Abbott signs Texas bills on CPS, foster care, though federal judge may have last word
Source: Robert T. Garrett, Dallas News, May 30, 2017

Gov. Greg Abbott on Wednesday signed into law “landmark legislation” that he said would improve child protection in Texas. … Two of the bills he signed seek to give CPS workers more options after they remove children from abusive and neglectful homes. One begins moving toward a community-centered system of procuring foster care beds and services, using area nonprofits or local governments. By September 2019, in a total of five areas, the state would give private providers “case management” duties now performed by CPS workers. … The bill’s author, Sen. Charles Schwertner, R-Georgetown, and House sponsor James Frank, R-Wichita Falls, yielded to a decade-long push by foster care providers to be able to take over CPS conservatorship workers’ duties in those five regions.
… Skeptics have noted, though, that good early results in Tarrant and six nearby counties were achieved using state workers as well as the private entities. …

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Council unanimously votes to take back library operations

Source: Andrew Clark, The Signal, January 9, 2018

Santa Clarita decided to take back full control of its library system Tuesday evening. The Santa Clarita City Council voted unanimously to end a contract with Library Systems and Services, LLC, and independently operate and staff the Santa Clarita Public Library system. … he move looks to save the city about $400,000 in what would be the city’s first fiscal year of operations. The decision comes nearly seven years after the city pulled the libraries out of the county system and contracted with Library Systems and Services to operate and staff libraries in Newhall, Valencia and Canyon Country. City documents noted the city initially had success with LSSI as library hours were expanded and the annual budget for books and materials was increased, but the company’s performance has declined in recent years. …

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Privatization–and Pushback–Proceed in Santa Clarita
Source: Beverly Goldberg, American Libraries, July 27, 2011

…. Mayor McLean’s sentiments about public accountability are echoed in a new toolkit from ALA’s Office for Library Advocacy. However, “Keeping Public Libraries Public: A Checklist for Communities Considering Privatization of Public Libraries” makes no bones about ALA’s opposition to library privatization. …. That distinction has also captured the interest of the California legislature, where a bill is being considered that would regulate under what circumstances the management of a library that is withdrawing from a free county library system could be privatized.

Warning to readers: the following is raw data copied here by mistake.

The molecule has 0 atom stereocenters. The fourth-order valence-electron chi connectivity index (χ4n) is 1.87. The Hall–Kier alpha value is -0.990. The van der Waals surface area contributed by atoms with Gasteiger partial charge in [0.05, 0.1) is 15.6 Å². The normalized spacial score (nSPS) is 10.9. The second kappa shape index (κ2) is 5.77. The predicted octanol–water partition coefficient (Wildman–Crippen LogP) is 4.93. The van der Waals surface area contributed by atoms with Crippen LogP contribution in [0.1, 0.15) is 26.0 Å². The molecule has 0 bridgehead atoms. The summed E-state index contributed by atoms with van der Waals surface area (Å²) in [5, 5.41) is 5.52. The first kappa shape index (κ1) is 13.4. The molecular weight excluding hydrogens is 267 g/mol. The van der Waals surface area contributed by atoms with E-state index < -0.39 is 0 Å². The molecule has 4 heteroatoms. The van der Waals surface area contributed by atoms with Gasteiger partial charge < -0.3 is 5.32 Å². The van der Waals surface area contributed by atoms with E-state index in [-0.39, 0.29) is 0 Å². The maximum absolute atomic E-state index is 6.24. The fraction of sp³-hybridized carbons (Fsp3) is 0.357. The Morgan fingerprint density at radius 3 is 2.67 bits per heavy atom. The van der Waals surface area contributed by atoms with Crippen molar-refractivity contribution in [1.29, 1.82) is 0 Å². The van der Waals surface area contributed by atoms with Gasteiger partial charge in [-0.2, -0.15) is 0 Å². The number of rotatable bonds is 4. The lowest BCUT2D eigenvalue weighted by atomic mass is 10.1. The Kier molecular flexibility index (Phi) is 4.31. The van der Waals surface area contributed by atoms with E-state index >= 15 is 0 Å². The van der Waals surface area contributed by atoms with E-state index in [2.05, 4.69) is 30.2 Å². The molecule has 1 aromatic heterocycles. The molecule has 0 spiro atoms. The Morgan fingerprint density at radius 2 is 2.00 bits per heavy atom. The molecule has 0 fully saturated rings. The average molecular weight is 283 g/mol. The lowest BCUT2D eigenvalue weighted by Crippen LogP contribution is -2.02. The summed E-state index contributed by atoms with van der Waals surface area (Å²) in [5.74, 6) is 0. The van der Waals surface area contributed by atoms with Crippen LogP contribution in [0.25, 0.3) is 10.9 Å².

Florida’s disposable workers: Companies profit from undocumented laborers, dump them after injuries

Source: Maria Perez, Naples Daily News, December 14, 2017

Florida law makes some immigrants in high-risk jobs disposable, allowing businesses and insurers to benefit from their work without covering injuries. …. Some Florida businesses profit from the labor of unauthorized immigrants after accepting phony identification when hiring them, and then the employers or their insurers report them after a work injury for using false documents, a yearlong Naples Daily News investigation found. …. When authorities arrested 12 undocumented workers in a Fort Pierce Waste Pro plant in 2012, accusing them of obtaining a job with false identifying information, six employees told officers they were hired under the identities of former workers or with false information provided by managers or another worker. Arrested workers told U.S. Department of Labor investigators they were asked to pay hundreds of dollars in kickbacks to work at the company. They also said managers threatened to report them to immigration authorities if they said they were injured at work when seeking medical care. The Labor report on the 2013 investigation stated a supervisor once threatened to fire or report for deportation employees who didn’t pay $50 each. State investigators charged the workers for using fake identities, but not the employer. Federal labor officials didn’t cite the company for the kickbacks, saying the violations occurred beyond a two-year statute of limitations, according to the report. Waste Pro was not charged with wrongdoing, it cooperated with investigators, and increased scrutiny of employment documentation company lawyer Amy S. Tingley said. …

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12 Waste Pro workers accused of providing fraudulent Social Security numbers to get jobs
Source: Will Greenlee, Palm Beach Post, July 19, 2012

Twelve Waste Pro USA employees were arrested Wednesday after state investigators received information suggesting workers there submitted fraudulent Social Security numbers for employment purposes, according to affidavits released Thursday.

Michigan Gambled on Charter Schools. Its Children Lost.

Source: Mark Binelli, New York Times, September 5, 2017

… A major victim of the city’s borderline insolvency was its public-school system, which had been under state control since 2012. (Six different state-appointed emergency managers have run the district since then.) Plummeting enrollment, legacy costs and financial mismanagement had left the school system with a projected deficit of $10 million. The state’s solution that year was to “charterize” the entire district: void the teacher’s union contract, fire all employees and turn over control of the schools to a private, for-profit charter operator. But enrollment at Highland Park High continued to decline, so the state closed the school in 2015. Highland Park now has no high school, either public or charter. Families send their children to high schools in Detroit or the suburbs, where they have no electoral influence over local officials or school boards.